J. L. Austin, in a footnote to p. 49 of Sense and Sensibilia (Oxford, 1962), writes of ". . . the absurdity of Descartes' toying with the notion that the whole of our experience might be a dream." In the main text, there is a sort of argument for this alleged absurdity. The argument may be set forth as follows:
2. If the phrase 'dream-like quality' were "applicable to everything," then "the phrase would be perfectly meaningless." (49)
3. If dreams were not qualitatively different from waking experiences, then the phrase 'dream-like quality' would be perfectly meaningless. (From 1 and 2 by Hypothetical Syllogism)
4. The phrase 'dream-like quality' is not perfectly meaningless.
5. Dreams are qualitatively different from waking experiences, and "the notion that the whole of our experience might be a dream is an "absurdity." (From 3 and 4 by Modus Tollens)
This is what is called a Contrast Argument. The idea is that a term cannot be meaningful unless there are items to which it does not apply. The idea has some plausibility: if a term applies to everything, or everything in a specified domain, then there is a 'failure of contrast' that might seem to drain the term of all meaning. So if every experience were dream-like, then it could seem meaningless to say of any experience that it is dream-like.
But I see no reason to accept premise (2) above and the contrast principle on which it rests. The principle is
CP. If a term T applies to everything, then T is meaningless.
(CP) readily succumbs to counterexamples. 'Self-identical' applies to everything without prejudice to its meaningfulness. The fact that nothing is self-diverse does not make it meaningless to say that everything is self-identical. Or consider a nominalist who claims that there are no universals, that everything that exists is a particular. Is our nominalist saying something meaningless? Clearly not.
Or if a Buddhist maintains that all is impermanent, is he maintaining something meaningless? Must there be permanent entities for it to be meaningful to say of anything that it is impermanent? I say no. It would be a cheap and feeble response to the Buddhist to allege that the very sense of 'All is impermanent' requires the existence of one or more permanent entities. It is not even required that it be possible that there be permanent entities. If it is necessarily the case that all is impermanent, then there cannot be any permanent entities. Nevertheless, it is meaningful to make this strong impermanence claim. One understands what is being said.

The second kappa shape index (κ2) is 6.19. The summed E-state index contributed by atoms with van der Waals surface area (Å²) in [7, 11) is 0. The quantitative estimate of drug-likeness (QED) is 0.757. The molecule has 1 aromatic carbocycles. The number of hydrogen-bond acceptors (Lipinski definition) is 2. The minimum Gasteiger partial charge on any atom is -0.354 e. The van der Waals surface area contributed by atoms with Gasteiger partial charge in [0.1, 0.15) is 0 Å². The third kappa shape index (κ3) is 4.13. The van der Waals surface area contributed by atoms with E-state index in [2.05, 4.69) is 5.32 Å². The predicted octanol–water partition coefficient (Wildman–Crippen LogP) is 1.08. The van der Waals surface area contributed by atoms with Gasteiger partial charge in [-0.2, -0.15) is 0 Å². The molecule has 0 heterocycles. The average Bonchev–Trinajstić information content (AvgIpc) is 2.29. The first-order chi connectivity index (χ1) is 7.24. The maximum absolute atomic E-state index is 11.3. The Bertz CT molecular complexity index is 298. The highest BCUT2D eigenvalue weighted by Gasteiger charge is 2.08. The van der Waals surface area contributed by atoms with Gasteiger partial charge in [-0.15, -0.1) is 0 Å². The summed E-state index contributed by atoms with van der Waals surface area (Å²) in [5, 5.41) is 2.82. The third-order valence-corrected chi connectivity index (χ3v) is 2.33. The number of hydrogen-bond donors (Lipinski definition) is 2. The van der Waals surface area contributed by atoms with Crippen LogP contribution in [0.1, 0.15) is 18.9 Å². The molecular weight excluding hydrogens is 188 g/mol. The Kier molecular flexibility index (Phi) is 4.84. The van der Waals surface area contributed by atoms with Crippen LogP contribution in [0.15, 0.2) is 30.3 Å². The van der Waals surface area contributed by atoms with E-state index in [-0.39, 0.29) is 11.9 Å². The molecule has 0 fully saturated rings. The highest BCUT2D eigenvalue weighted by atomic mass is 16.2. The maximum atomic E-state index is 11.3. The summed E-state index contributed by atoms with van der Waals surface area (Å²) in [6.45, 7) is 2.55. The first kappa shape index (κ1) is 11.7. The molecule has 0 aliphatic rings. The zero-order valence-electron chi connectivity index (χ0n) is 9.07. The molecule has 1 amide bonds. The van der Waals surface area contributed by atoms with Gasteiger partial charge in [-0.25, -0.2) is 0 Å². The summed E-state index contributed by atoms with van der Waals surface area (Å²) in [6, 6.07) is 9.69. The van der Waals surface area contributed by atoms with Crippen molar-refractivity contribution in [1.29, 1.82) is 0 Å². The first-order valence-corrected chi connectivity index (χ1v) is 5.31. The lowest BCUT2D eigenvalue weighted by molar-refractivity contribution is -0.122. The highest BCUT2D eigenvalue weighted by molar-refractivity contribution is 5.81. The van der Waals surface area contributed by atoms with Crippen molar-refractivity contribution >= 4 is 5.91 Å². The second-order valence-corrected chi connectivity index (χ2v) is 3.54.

There are philosophers who hold that every being is a contingent being. Surely this cannot be refuted by claiming that the very sense of the thesis that all beings are contingent requires the existence of at least one necessary being. It is true that 'contingent being' has sense only by contrast with the sense of 'necessary being': one cannot understand the one term without understanding the other. But it does not follow that 'contingent being' has sense only if there are necessary beings.
The senses of 'good' and 'evil' are mutually implicative. But it does not follow that there cannot be good without evil.
Returning to the Cartesian Dream Argument, could the whole of my experience be dream-like? This supposition may at the end of the day be absurd; but it cannot be shown to be absurd by Austin's contrast argument.